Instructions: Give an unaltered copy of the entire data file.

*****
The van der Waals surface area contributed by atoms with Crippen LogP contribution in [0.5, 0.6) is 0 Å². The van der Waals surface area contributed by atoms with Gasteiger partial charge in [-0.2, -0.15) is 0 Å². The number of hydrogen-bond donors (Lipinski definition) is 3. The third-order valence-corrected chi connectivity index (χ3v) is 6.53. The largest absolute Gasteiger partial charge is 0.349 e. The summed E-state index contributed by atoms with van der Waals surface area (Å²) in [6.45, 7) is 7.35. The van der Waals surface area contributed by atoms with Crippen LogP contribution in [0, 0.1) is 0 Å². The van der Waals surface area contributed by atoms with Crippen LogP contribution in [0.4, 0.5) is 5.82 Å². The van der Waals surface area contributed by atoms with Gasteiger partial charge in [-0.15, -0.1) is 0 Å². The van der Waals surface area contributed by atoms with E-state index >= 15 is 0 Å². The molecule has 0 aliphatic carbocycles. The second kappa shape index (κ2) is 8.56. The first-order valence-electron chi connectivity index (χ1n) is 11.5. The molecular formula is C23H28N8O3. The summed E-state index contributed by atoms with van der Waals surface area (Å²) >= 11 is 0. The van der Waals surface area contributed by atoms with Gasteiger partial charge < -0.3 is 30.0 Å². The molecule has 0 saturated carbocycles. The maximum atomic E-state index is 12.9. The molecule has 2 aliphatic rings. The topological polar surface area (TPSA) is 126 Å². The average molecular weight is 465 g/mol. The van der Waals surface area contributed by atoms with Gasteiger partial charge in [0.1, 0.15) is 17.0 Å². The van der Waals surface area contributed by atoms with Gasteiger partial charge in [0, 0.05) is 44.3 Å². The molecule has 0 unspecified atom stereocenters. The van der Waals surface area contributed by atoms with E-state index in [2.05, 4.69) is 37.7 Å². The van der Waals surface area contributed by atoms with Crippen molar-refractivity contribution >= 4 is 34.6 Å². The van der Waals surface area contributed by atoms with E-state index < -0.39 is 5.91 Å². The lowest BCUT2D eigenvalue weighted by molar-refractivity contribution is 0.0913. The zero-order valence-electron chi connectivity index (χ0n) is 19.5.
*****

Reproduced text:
The van der Waals surface area contributed by atoms with Crippen LogP contribution in [0.5, 0.6) is 0 Å². The van der Waals surface area contributed by atoms with Gasteiger partial charge in [-0.2, -0.15) is 0 Å². The number of hydrogen-bond donors (Lipinski definition) is 3. The third-order valence-corrected chi connectivity index (χ3v) is 6.53. The largest absolute Gasteiger partial charge is 0.349 e. The summed E-state index contributed by atoms with van der Waals surface area (Å²) in [6.45, 7) is 7.35. The van der Waals surface area contributed by atoms with Crippen LogP contribution in [0, 0.1) is 0 Å². The van der Waals surface area contributed by atoms with Crippen LogP contribution in [0.4, 0.5) is 5.82 Å². The van der Waals surface area contributed by atoms with Gasteiger partial charge in [-0.15, -0.1) is 0 Å². The van der Waals surface area contributed by atoms with E-state index >= 15 is 0 Å². The molecule has 0 aliphatic carbocycles. The second kappa shape index (κ2) is 8.56. The first-order valence-electron chi connectivity index (χ1n) is 11.5. The molecular formula is C23H28N8O3. The summed E-state index contributed by atoms with van der Waals surface area (Å²) >= 11 is 0. The van der Waals surface area contributed by atoms with Gasteiger partial charge < -0.3 is 30.0 Å². The molecule has 0 saturated carbocycles. The maximum atomic E-state index is 12.9. The molecule has 2 aliphatic rings. The topological polar surface area (TPSA) is 126 Å². The average molecular weight is 465 g/mol. The van der Waals surface area contributed by atoms with Gasteiger partial charge in [0.1, 0.15) is 17.0 Å². The van der Waals surface area contributed by atoms with Gasteiger partial charge in [0, 0.05) is 44.3 Å². The molecule has 0 unspecified atom stereocenters. The van der Waals surface area contributed by atoms with E-state index in [2.05, 4.69) is 37.7 Å². The van der Waals surface area contributed by atoms with Crippen molar-refractivity contribution >= 4 is 34.6 Å². The van der Waals surface area contributed by atoms with E-state index < -0.39 is 5.91 Å². The lowest BCUT2D eigenvalue weighted by molar-refractivity contribution is 0.0913. The zero-order valence-electron chi connectivity index (χ0n) is 19.5.